Updated: Sep 28, 2020
Roughly 80% of UK companies fail within their first year, and according to the latest figures from the Office for National Statistics, only 42.4% of businesses started in 2013 were still trading five years later in 2018.
Surprisingly, most start-ups don’t fail because they are new, or the idea isn’t good enough. Most fail due to problems surrounding financial management. A recent analysis revealed that 82% of start-ups fail as a result of cash flow problems. Some of these money related problems include running out of cash, lack of proper funding, price/cost issues and poor budgeting, among others. So I’ve put together some tips to set you off on the right foot and help overcome the teething problems of a new business.
1) First up, get a business bank account.
Keep business transactions separate for clarity and simplicity; this is essential for making sure you have a straightforward source of information when it comes to preparing your accounts and tax returns.
i) Budget – set up a budget detailing planned income and expenditure for the year. In the same way as you would with your own personal income and expenditure. This keeps you accountable, gives you a goal to aim for, and allows you to measure performance. It also helps you to manage costs. Understand your KPIs and how you can measure them.
ii) Forecasting - Regularly review your budget and make any necessary adjustments for changes to the business plan; this allows you to track how well your company is performing and make reliable strategic business decisions accordingly. For example, if a particular product/service consistently performs badly, you may consider discontinuing that product/service and placing your focus elsewhere instead. In this way, good finance plans are essential for keeping you on track.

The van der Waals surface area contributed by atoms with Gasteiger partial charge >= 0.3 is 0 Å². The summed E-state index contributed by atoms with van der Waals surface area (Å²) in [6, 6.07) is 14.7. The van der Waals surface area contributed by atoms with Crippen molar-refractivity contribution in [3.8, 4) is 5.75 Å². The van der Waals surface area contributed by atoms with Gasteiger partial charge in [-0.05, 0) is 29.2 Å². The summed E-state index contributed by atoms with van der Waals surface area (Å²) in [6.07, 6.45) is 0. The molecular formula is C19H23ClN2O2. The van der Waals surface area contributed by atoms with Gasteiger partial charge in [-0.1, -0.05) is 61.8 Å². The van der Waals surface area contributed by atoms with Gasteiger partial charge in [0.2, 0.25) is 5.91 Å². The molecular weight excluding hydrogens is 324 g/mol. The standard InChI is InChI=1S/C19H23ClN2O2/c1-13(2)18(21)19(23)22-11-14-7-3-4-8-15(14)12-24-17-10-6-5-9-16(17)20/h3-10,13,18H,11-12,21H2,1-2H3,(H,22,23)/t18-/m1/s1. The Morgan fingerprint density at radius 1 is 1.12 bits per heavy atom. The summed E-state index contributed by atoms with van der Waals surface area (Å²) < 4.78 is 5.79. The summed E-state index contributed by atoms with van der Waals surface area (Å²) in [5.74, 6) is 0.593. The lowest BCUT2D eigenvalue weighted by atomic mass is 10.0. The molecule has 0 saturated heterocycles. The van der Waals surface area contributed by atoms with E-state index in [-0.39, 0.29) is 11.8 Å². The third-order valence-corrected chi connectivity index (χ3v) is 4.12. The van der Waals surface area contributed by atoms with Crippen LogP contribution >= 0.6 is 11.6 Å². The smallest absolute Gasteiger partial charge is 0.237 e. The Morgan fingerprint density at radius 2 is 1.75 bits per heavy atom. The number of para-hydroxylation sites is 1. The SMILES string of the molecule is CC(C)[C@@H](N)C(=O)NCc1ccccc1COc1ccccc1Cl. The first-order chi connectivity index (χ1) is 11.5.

3) Have a good record keeping system
The better the system, the easier it is to track performance, as well as fulfilling your statutory obligations to HMRC. Do as much as you can paper-free (there are some great software programs out there, such as Xero and Quickbooks, to name a couple) but ensure all details about inflows and outflows are retained. This is imperative for tax purposes.
4) Cash flow, Cash flow, Cash flow!
This is by far the way the most common reason that start-ups fail – they simply run out of money. Good practice includes billing customers as soon as you can after the work has been carried out, making sure they pay promptly, and paying suppliers only when the invoices become due. Also, it sounds simple, but avoid any unnecessary expenditure (those costs all add up quickly!)
Have a cashflow forecast so that you can see your financial position easily and avoid any unwanted surprises. Budget for tax. Automate bill payments wherever possible to avoid any late payment fines or interest payable.
5) Time is money! Hire someone to help.
When you’re starting a business, your focus will naturally be on that. It can be tempting to put off doing accounting work, BUT this can lead to late returns and sometimes hefty fines later down the line. Outsourcing your finance tasks can give you peace of mind that an expert is taking care of the all-important accounting jobs (probably in half the time it would take you to do the same work), keeping you ‘legit’ and stopping you from losing any sleep at night, so that you can focus on what you do best.